LUC - Growing up I felt like I was always taught to only partake of the sacrament with my right hand and to never take the sacrament tray myself but wait till its offered to me before I partake. Is there any doctrinal foundation to this or simply LDS culture?
JOEL - I never heard the one about not taking the sacrament tray yourself. Have I been doing it wrong all these 60 years? I think the only part of your question that might be considered doctrinal is taking the sacrament with the right hand.
The scriptures provide evidence to the importance and significance of the right hand. One of the earliest incidents recorded is the blessing Jacob gave his grandsons, Manasseh and Ephraim. Manasseh was the elder, and as Joseph presented his sons to their grandfather, he presented Manasseh towards Jacob's right hand and Ephraim towards his left hand. The record states that Jacob "guiding his hands wittingly" placed his right hand on the head of Ephraim and his left hand on the head of Manasseh. Joseph protested, saying, "Not so, my father: for this is the firstborn; put thy right hand upon his head." "I know it, my son, I know it:" said Jacob, "he also shall become a people, and he also shall be great: but truly his younger brother shall be greater than he, and his seed shall become a multitude of nations."(Gen. 48:13-19)
When Stephen was slain, he looked up into heaven and saw the glory of God, and Jesus standing on the right hand of God.(Acts 7:55, See also Luke 22:69, Mark 14: 62)
God's children are promised that they will sit on the right hand of God in heaven(1 Pet 3: 22, Eph 1:20, Matt 25: 34, Mosiah 5:9)
It is customary to extend the right hand in token of friendship. The right hand is called the dexter, and the left, the sinister. Dexter, or right, means favorable or propitious. Sinister is associated with evil, rather than good. I suppose because of all this the custom from the very earliest time, has been to associate the right hand with the taking of oaths, and in witnessing or acknowledging obligations and has carried over into priesthood ordinances.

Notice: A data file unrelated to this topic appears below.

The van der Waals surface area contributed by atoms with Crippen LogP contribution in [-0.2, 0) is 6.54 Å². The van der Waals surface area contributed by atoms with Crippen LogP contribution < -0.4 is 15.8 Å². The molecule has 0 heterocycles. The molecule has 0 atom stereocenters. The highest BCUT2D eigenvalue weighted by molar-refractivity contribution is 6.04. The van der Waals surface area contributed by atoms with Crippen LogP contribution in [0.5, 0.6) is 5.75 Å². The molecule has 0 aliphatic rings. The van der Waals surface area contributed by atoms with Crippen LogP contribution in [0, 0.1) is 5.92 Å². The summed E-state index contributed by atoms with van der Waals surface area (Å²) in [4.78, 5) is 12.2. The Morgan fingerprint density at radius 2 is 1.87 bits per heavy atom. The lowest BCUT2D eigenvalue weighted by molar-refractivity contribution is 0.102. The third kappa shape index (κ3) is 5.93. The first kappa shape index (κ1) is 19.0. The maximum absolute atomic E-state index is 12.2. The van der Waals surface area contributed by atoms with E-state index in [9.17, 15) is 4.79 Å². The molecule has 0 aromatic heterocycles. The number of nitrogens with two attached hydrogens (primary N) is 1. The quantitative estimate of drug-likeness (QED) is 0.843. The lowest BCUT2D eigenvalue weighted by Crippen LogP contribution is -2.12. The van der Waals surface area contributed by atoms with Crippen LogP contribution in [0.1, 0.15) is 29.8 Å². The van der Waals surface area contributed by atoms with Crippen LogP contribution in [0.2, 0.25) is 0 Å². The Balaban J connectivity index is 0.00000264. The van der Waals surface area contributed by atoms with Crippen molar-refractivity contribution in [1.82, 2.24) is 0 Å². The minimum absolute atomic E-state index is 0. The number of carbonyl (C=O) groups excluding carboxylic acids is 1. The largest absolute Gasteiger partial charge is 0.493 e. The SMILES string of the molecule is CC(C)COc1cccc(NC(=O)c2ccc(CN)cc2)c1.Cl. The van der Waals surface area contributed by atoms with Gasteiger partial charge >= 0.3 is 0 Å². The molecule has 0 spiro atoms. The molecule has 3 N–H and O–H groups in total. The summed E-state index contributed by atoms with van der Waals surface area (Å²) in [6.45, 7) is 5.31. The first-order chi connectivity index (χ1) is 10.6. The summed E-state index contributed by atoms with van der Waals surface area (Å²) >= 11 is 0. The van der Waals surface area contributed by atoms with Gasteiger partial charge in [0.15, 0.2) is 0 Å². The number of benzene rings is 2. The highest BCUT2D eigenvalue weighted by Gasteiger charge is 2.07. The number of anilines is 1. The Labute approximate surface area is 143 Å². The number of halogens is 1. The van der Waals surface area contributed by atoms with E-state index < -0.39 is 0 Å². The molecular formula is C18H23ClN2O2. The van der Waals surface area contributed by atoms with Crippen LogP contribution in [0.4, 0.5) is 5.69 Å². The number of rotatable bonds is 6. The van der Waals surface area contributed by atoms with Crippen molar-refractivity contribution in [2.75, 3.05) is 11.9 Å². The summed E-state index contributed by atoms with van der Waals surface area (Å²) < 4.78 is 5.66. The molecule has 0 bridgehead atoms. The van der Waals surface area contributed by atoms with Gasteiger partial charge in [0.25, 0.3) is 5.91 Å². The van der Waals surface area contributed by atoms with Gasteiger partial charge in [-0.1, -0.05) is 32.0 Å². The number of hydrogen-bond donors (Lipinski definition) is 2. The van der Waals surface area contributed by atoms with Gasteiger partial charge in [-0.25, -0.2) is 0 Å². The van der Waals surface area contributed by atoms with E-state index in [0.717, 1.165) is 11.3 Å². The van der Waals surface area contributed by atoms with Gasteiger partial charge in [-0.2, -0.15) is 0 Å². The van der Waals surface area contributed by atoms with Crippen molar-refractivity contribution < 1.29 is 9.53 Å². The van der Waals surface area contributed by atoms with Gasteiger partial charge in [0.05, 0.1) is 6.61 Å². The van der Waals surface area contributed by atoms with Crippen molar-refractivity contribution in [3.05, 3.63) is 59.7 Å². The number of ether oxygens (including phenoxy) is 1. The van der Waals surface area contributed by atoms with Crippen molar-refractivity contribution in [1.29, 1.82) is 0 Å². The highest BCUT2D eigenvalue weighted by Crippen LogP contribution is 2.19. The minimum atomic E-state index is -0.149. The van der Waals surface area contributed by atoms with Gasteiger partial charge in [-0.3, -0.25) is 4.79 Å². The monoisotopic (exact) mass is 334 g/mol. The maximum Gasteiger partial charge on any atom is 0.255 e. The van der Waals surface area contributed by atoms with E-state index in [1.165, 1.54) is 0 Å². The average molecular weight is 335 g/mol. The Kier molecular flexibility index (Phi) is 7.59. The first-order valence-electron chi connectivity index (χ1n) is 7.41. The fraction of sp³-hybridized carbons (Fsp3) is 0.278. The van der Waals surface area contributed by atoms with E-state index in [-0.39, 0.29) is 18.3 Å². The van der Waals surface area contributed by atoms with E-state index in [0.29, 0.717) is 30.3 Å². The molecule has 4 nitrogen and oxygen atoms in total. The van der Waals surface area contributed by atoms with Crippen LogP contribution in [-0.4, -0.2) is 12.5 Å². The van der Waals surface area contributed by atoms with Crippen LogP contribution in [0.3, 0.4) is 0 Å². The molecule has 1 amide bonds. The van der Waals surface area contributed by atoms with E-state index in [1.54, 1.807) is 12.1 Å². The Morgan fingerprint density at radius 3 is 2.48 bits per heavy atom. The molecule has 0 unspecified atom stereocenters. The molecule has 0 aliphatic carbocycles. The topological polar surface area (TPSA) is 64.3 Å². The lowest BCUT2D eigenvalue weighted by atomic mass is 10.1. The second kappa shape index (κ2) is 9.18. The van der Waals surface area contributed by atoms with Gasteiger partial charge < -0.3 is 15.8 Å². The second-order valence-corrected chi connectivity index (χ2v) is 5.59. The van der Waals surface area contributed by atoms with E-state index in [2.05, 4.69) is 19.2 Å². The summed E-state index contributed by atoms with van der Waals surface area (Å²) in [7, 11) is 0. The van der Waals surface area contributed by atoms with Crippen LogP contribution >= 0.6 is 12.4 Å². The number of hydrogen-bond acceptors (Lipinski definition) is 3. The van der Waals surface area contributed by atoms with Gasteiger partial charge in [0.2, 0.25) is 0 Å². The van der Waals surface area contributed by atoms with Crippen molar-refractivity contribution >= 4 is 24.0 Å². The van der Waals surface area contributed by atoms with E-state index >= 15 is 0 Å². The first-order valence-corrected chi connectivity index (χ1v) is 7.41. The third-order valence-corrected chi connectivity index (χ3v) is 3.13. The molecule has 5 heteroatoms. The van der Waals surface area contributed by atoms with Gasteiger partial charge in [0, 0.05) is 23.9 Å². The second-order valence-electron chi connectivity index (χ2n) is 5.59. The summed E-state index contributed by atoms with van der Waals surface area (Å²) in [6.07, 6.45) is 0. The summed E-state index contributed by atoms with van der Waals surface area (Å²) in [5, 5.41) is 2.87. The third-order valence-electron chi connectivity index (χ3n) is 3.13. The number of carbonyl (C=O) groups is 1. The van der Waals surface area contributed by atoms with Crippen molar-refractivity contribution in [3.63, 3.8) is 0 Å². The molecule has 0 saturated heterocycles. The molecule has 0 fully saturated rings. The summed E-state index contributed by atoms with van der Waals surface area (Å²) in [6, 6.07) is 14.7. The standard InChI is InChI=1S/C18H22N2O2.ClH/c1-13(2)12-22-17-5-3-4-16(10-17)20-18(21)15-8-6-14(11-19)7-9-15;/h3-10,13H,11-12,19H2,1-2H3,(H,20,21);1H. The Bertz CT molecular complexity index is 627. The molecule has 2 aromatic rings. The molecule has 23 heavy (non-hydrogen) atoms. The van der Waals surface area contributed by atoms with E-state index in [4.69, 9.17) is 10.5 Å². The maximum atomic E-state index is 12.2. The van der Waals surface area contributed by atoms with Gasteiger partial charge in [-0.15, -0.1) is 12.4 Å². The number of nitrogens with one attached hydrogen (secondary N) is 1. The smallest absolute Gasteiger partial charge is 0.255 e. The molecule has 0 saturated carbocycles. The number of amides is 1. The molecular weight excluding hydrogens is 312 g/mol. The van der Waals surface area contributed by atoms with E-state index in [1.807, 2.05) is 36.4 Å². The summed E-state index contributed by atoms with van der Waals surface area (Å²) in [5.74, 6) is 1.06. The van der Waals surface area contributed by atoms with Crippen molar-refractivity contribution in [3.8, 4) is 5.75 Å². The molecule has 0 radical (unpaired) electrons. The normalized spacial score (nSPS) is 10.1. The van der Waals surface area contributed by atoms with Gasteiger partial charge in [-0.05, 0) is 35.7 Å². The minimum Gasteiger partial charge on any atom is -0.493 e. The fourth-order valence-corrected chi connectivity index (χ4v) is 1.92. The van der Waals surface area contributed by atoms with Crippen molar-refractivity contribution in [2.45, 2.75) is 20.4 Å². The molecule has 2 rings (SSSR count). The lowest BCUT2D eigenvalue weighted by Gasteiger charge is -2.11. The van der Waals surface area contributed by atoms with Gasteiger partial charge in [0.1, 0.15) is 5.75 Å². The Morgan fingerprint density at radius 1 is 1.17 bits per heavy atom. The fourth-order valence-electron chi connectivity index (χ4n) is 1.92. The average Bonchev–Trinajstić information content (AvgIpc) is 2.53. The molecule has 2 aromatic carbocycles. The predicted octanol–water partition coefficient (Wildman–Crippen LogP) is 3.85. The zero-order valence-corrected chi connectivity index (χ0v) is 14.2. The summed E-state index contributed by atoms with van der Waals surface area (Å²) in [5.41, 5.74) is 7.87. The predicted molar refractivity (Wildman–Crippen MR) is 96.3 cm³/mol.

The right hand has been used, in preference to the left hand, in officiating in sacred ordinances where only one hand is used. We sustain the general authorities and local leaders with the right hand. We raise our right hand to the square during temple ordinances and when performing baptisms. In like manner we take the sacrament with the right hand to renew our baptismal covenant and the related obligations and promises.
Here's a few interesting quotes from earlier church leaders on this subject which reflects a little of the culture of the time:
"The ones who officiate at the board (Sacrament table) should do so with humble dignity, acting with precision and unity of movement, so that, all eyes being centered upon them, they may proceed without manifest embarrassment to perform their duties. Certain rules generally observed in the passing of the sacrament have come to be law, and these are based upon the idea of uniformity, perhaps, more than upon any other inherent reason—such as, for instance, that the deacon, or other officer passing the cup, shall carry it in his right hand, and that the communicant shall receive it in like manner; and these and other rules, not necessary to mention, are for the good order of the congregation. In addition to these things, the Saints owe a duty to each other that they should studiously discharge—that is to be so clean and sweet that their presence at the Holy Supper shall not offend any." (The Sacrament of the Lord's Supper. BY WILLIAM A. HYDE, Improvement Era, 1911)
"Our people have been taught to take the sacrament with the right hand; we believe that is appropriate, and proper, and acceptable to our Father. The sacrament should not be accepted with a gloved hand; nobody should receive it in that irreverent manner. We should partake of it in humility, with preparation of clean hands and pure hearts, and with a desire to be acceptable to our Father; then we will receive it worth fly and rejoice in the blessing that comes to us by reason of it." (George Albert Smith, Conference Reports, p. 36, April, 1908)
There's room for one to be practical with this. Obviously an amputee is going to have to use his left hand and it won't invalidate the ordinance. Even a mother holding a sleeping baby in her right arm might not want to risk waking the baby to switch hands to take the sacrament.
The only significance I can imagine in the act of letting someone else offer you the sacrament tray, is that it can be considered an act of service to offer it and an act of humility on your part to accept the offer. It also helps keep a sense of uniformity in the ordinance as mentioned in one of the quotes above. But I think more important than taking the sacrament by yourself or with the right hand is whether or not your heart and spirit are right at the time you take it. The reason why we take it is much more important than how we take it.
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